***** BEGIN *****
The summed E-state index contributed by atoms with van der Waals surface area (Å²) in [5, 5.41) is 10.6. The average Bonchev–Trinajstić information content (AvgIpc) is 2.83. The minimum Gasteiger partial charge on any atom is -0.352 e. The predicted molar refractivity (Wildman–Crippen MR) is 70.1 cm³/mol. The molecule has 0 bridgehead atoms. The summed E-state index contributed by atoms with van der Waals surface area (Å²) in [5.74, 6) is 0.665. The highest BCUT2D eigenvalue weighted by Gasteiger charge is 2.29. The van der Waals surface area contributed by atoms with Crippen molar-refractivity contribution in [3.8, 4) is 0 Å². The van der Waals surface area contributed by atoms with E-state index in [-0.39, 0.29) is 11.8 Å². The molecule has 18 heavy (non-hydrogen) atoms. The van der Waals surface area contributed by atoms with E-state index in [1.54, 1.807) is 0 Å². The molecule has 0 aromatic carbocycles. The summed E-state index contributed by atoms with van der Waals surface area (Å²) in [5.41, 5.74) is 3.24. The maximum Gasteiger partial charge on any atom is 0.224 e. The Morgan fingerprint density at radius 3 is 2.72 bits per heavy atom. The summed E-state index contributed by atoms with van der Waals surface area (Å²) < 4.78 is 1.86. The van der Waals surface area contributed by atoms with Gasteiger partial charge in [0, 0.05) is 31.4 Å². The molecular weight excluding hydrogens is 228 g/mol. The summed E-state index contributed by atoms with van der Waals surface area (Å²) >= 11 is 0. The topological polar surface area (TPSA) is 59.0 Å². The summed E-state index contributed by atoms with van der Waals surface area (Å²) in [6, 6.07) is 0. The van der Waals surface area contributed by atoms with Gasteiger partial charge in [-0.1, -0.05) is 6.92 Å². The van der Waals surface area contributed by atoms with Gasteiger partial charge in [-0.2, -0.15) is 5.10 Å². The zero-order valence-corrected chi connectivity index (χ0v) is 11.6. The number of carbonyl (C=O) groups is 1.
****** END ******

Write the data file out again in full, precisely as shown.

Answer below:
The summed E-state index contributed by atoms with van der Waals surface area (Å²) in [5, 5.41) is 10.6. The average Bonchev–Trinajstić information content (AvgIpc) is 2.83. The minimum Gasteiger partial charge on any atom is -0.352 e. The predicted molar refractivity (Wildman–Crippen MR) is 70.1 cm³/mol. The molecule has 0 bridgehead atoms. The summed E-state index contributed by atoms with van der Waals surface area (Å²) in [5.74, 6) is 0.665. The highest BCUT2D eigenvalue weighted by Gasteiger charge is 2.29. The van der Waals surface area contributed by atoms with Crippen molar-refractivity contribution in [3.8, 4) is 0 Å². The van der Waals surface area contributed by atoms with E-state index in [-0.39, 0.29) is 11.8 Å². The molecule has 18 heavy (non-hydrogen) atoms. The van der Waals surface area contributed by atoms with E-state index in [1.54, 1.807) is 0 Å². The molecule has 0 aromatic carbocycles. The summed E-state index contributed by atoms with van der Waals surface area (Å²) in [5.41, 5.74) is 3.24. The maximum Gasteiger partial charge on any atom is 0.224 e. The Morgan fingerprint density at radius 3 is 2.72 bits per heavy atom. The summed E-state index contributed by atoms with van der Waals surface area (Å²) < 4.78 is 1.86. The van der Waals surface area contributed by atoms with Gasteiger partial charge in [0, 0.05) is 31.4 Å². The molecular weight excluding hydrogens is 228 g/mol. The summed E-state index contributed by atoms with van der Waals surface area (Å²) >= 11 is 0. The topological polar surface area (TPSA) is 59.0 Å². The summed E-state index contributed by atoms with van der Waals surface area (Å²) in [6, 6.07) is 0. The van der Waals surface area contributed by atoms with Gasteiger partial charge in [-0.1, -0.05) is 6.92 Å². The van der Waals surface area contributed by atoms with Gasteiger partial charge in [-0.2, -0.15) is 5.10 Å². The zero-order valence-corrected chi connectivity index (χ0v) is 11.6. The number of carbonyl (C=O) groups is 1.